COLUMBUS — The time for talk about what Ohio State and Ryan Day might do is finally almost over.
Now it’s time for the Buckeyes to actually get down to business.
The season opener has arrived, and Day has seemingly been in complete command for the program all week, showing no signs of nerves, uncertainty or lack of confidence as he officially takes over in the Horseshoe.
“Yeah, [it’s hitting] a little bit,” Day said on Thursday. “But you go on a journey with a bunch of guys, bunch of coaches, staff members and then players. And it’s fun, because when you go lock arms together and you go play somebody, it’s about all the work you’ve put in to that point.
“If you trust the training, if you trust everything you’ve done in the offseason, if you trust everything you’ve done in preseason, if you trust all the preparation you’ve done in meetings, then you have confidence. You can go play with speed and toughness.”
How much of that will the Buckeyes show this season? What’s going to happen in the first year of the Ryan Day Era? How high is the ceiling for Ohio State? Lettermen Row has five bold predictions from our contributors ahead of the opener against Florida Atlantic, and here’s what our staff is is expecting to see this season.
Austin Ward: Chase Young will break single-season sack record
Even on two bum ankles, Chase Young still finished with enough sacks a year ago to check in with the seventh-best season in school history in that category. Now fully healthy with another year of physical development under his belt and what appears to be more help around him on the Ohio State defensive line, everything is pointing to an epic, record-breaking campaign for Young before he inevitably skips off to the NFL. The number Young is chasing is Vernon Gholston’s 14 sacks from the 2007 season, and the junior is primed to run it down and terrorize every quarterback the Buckeyes face this season.
Birm: J.K. Dobbins will set new rushing mark at Ohio State
Move over Eddie George, J.K. Dobbins is coming to take the crown.That’s right, Dobbins, who already sits atop the school’s list of all-time rushing yards by a freshman, is going to put together the first 2,000-yard year in Ohio State history. In his first two seasons, Dobbins split carries with Mike Weber and still collected almost 2,500 yards on the ground, and now that he’s the unquestioned bell-cow tailback for the Buckeyes, there’s only one thing left to do: Win the whole darn thing. Dobbins averaged a ridiculous 7.2 yards per carry as a freshman, and in his self-proclaimed failure of a sophomore season, he still averaged 4.6 behind an offensive line that seemed more comfortable in pass-protection than run blocking. That’s not going to be the case this season, and Dobbins is going to be seeing a major increase in workload. Give him 300-plus carries, then sit back and watch him run all the way to New York as a Heisman Trophy finalist.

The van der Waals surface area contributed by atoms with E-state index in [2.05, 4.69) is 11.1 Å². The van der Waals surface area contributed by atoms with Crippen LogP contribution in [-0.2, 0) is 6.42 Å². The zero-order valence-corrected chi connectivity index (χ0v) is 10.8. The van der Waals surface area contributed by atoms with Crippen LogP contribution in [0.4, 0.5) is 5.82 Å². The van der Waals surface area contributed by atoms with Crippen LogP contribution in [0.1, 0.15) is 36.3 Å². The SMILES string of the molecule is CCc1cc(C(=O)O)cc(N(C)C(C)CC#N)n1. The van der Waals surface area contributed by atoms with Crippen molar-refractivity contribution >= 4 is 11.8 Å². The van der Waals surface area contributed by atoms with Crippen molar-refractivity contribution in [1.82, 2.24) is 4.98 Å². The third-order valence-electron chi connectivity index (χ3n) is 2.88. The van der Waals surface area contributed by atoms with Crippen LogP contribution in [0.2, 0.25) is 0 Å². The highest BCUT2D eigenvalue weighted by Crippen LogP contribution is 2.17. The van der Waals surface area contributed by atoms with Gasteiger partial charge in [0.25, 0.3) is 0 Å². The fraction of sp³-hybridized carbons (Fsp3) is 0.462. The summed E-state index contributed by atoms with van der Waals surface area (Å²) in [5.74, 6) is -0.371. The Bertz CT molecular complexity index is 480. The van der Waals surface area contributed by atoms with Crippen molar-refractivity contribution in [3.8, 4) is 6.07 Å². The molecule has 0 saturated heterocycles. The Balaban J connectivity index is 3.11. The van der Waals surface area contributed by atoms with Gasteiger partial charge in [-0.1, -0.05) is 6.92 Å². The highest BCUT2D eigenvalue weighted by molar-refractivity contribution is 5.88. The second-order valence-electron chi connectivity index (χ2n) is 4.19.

Tim May: Binjimen Victor will lead Ohio State receiving corps
Think back to last year and the one offensive play – the seminal moment, really – for Ohio State’s 13-1 season. In this quarter at least, it was the catch-and-run touchdown by Binjimen Victor which flipped the script in the come-from-behind win at Penn State. Now think back on the college career to date of Victor, take that play out of the mix, and suddenly it’s tough to conjure many others. His touchdown catch with 40 seconds left that tied the score and led to the overtime rally victory at Maryland last year – yes, there’s one. But for a player whom former Ohio State coach Urban Meyer said had as high an upside as any receiver he’d been around, the 6-foot-4, 200-pound, long-armed Victor has come up short for the most part. So far. This year the senior has the chance to step forward, much as the Three Amigos (Parris Campbell, Terry McLaurin, Johnnie Dixon) did last season, and lead a receiving corps eager to get on with the Justin Fields era. Perhaps by season’s end, the song you’ll be singing is “Hail to Ben Victor valiant.”
Spencer Holbrook: Ryan Day will win Big Ten Coach of the Year
I think I hear this stat every year during August, but it never gets any less strange. Ohio State has two national titles — not Big Ten titles — national titles since the last time a Buckeyes coach won Big Ten coach of the Year. Earle Bruce won it when the Buckeyes went 11-1 in 1979, and if Ryan Day mirrors that record, he should win it. I get it, the Buckeyes have the same lofty expectations every year, so it’s just expected that Day rarely loses. But if he follows Urban Meyer by posting an 11-1 record, beating Michigan and getting to the College Football Playoff? That’s almost too good for Coach of the Year voters to ignore.
Will Crall: Ohio State will have best defense in Big Ten
The Silver Bullet defense will return to form after their worst season in history. Last year’s Greg Schiano-led Ohio State defense ranked 105th in pass defense, 76th in rushing defense, 93rd in total defense and gave up 49 points to Purdue. After an overhaul of the defensive staff, including the addition of Jeff Hafley, Greg Mattison, Al Washington and Matt Barnes, it appears the Buckeyes have their swagger back. Everything we’ve heard and seen is that the scheme has been simplified to let Ohio State’s superior talent make plays. Look for big seasons from Pete Werner, Jeffrey Okudah and Malik Harrison. I’m not forgetting the defensive line, which was the only bright spot on last year’s defensive unit. Larry Johnson will have the Rushmen playing at an elite level per usual.